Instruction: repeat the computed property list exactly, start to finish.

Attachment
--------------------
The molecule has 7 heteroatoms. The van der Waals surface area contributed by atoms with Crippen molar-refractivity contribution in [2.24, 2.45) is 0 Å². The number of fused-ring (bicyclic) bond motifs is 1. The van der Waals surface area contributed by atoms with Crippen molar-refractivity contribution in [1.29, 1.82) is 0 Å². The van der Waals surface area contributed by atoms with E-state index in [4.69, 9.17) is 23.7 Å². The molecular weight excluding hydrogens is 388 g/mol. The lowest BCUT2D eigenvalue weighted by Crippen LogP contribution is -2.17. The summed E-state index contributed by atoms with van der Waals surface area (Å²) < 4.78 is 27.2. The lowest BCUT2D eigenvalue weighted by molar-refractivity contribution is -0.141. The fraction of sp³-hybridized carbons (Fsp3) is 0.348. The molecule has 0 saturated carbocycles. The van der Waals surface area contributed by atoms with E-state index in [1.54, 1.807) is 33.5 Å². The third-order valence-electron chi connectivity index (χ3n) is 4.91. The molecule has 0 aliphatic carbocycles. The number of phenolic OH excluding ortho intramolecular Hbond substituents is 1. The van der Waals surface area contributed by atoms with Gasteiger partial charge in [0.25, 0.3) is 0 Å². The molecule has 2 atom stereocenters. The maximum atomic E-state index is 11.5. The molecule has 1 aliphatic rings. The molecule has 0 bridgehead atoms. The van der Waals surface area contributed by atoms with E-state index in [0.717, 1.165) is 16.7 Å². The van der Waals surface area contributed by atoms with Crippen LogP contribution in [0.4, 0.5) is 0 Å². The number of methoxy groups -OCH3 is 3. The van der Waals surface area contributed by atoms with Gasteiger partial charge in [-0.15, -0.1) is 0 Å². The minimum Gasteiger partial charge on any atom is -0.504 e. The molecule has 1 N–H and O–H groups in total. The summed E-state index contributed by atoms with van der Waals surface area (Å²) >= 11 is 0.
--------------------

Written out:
The molecule has 7 heteroatoms. The van der Waals surface area contributed by atoms with Crippen molar-refractivity contribution in [2.24, 2.45) is 0 Å². The number of fused-ring (bicyclic) bond motifs is 1. The van der Waals surface area contributed by atoms with Crippen molar-refractivity contribution in [1.29, 1.82) is 0 Å². The van der Waals surface area contributed by atoms with E-state index in [4.69, 9.17) is 23.7 Å². The molecular weight excluding hydrogens is 388 g/mol. The lowest BCUT2D eigenvalue weighted by Crippen LogP contribution is -2.17. The summed E-state index contributed by atoms with van der Waals surface area (Å²) < 4.78 is 27.2. The lowest BCUT2D eigenvalue weighted by molar-refractivity contribution is -0.141. The fraction of sp³-hybridized carbons (Fsp3) is 0.348. The molecule has 0 saturated carbocycles. The van der Waals surface area contributed by atoms with E-state index in [1.54, 1.807) is 33.5 Å². The third-order valence-electron chi connectivity index (χ3n) is 4.91. The molecule has 0 aliphatic carbocycles. The number of phenolic OH excluding ortho intramolecular Hbond substituents is 1. The van der Waals surface area contributed by atoms with Gasteiger partial charge in [0.25, 0.3) is 0 Å². The molecule has 2 atom stereocenters. The maximum atomic E-state index is 11.5. The molecule has 1 aliphatic rings. The molecule has 0 bridgehead atoms. The van der Waals surface area contributed by atoms with E-state index in [0.717, 1.165) is 16.7 Å². The van der Waals surface area contributed by atoms with Crippen LogP contribution in [0.4, 0.5) is 0 Å². The number of methoxy groups -OCH3 is 3. The van der Waals surface area contributed by atoms with Gasteiger partial charge in [-0.15, -0.1) is 0 Å². The minimum Gasteiger partial charge on any atom is -0.504 e. The molecule has 1 N–H and O–H groups in total. The summed E-state index contributed by atoms with van der Waals surface area (Å²) >= 11 is 0.